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Political parties to lock horns over presidential election controversy, budget issues

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(Globalpost/GlobalPost)

SEOUL, Nov. 10 (Yonhap) -- Ruling and opposition parties are expected to lock horns over the controversy surrounding last year's presidential election and the passage of the 2014 budget.

Parliamentary sources said that this week will likely bring a spike in clashes between the ruling Saenuri Party and the main opposition Democratic Party (DP).

The DP is moving to form an alliance with progressive civic groups and independent lawmaker Ahn Chul-soo to get the ruling camp to appoint a special prosecutor to check into allegations that the country spy agency, military, and the Patriots and Veterans Affairs Ministry interfered in the presidential race in favor of the President Park Geun-hye, who took office in February.

The presidential official of Cheong Wa Dae and Saenuri brushed off such allegations as willful misinterpretations and exaggerations of illegal actions taken by a handful of people. The conservative party countered with its own claims that the 140,000-strong Korean Government Employees' Union (KGEU) systematically supported the DP's candidate Moon Jae-in the critical race.

Under South Korean law, employees of the National Intelligence Service, the military and the KGEU are barred from openly taking sides in elections.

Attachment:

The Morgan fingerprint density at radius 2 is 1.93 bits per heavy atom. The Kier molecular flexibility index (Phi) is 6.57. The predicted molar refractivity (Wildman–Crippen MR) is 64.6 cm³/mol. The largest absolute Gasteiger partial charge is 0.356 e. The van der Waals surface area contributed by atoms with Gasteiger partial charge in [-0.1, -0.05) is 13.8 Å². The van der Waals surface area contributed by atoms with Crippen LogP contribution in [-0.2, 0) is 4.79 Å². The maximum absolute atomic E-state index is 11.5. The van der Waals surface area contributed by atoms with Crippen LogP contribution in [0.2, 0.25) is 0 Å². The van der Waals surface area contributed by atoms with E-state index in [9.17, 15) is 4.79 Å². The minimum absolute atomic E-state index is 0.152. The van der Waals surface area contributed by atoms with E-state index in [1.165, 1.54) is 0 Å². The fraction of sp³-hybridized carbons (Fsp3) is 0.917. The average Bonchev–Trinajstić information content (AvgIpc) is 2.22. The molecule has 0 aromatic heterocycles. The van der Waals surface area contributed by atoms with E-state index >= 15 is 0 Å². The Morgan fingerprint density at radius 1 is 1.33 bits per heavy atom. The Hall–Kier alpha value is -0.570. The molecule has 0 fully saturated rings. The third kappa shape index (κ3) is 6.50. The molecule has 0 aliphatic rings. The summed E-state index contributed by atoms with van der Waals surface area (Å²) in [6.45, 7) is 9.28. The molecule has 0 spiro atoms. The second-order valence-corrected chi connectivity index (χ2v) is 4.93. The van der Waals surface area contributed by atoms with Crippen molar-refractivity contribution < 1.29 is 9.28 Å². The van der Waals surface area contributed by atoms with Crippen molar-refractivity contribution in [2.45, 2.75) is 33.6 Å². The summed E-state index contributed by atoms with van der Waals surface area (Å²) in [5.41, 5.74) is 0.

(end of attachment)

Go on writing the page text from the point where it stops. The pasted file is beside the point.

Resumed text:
In response, the DP said it has little faith in the state prosecutor's office to conduct a fair probe and has hinted it could boycott the budget review process if suspicions of election interference are not fully answered.

If this occurs, the budget may not be passed within the year, which could cause complications for the running of the country and raise social uncertainty that is not good for the economy.

There have also been speculations that opposition party lawmakers may not attend President Park's speech at the National Assembly set for mid-Nov., which could further strain the political climate and hinder talks.

Besides this standoff, the move by state prosecutors to summon three Saenuri lawmakers for the release of confidential documents related to the 2007 inter-Korean summit can trigger renewed political infighting.

Saenuri argued that then-President Roh Moo-hyun effectively "surrendered" the sea demarcation line in the Yellow Sea to the North, and the late chief executive and his aides tried to cover it up by hiding documents. The DP said all such allegations are untrue and are political motivated to tarnish Roh and the opposition party.

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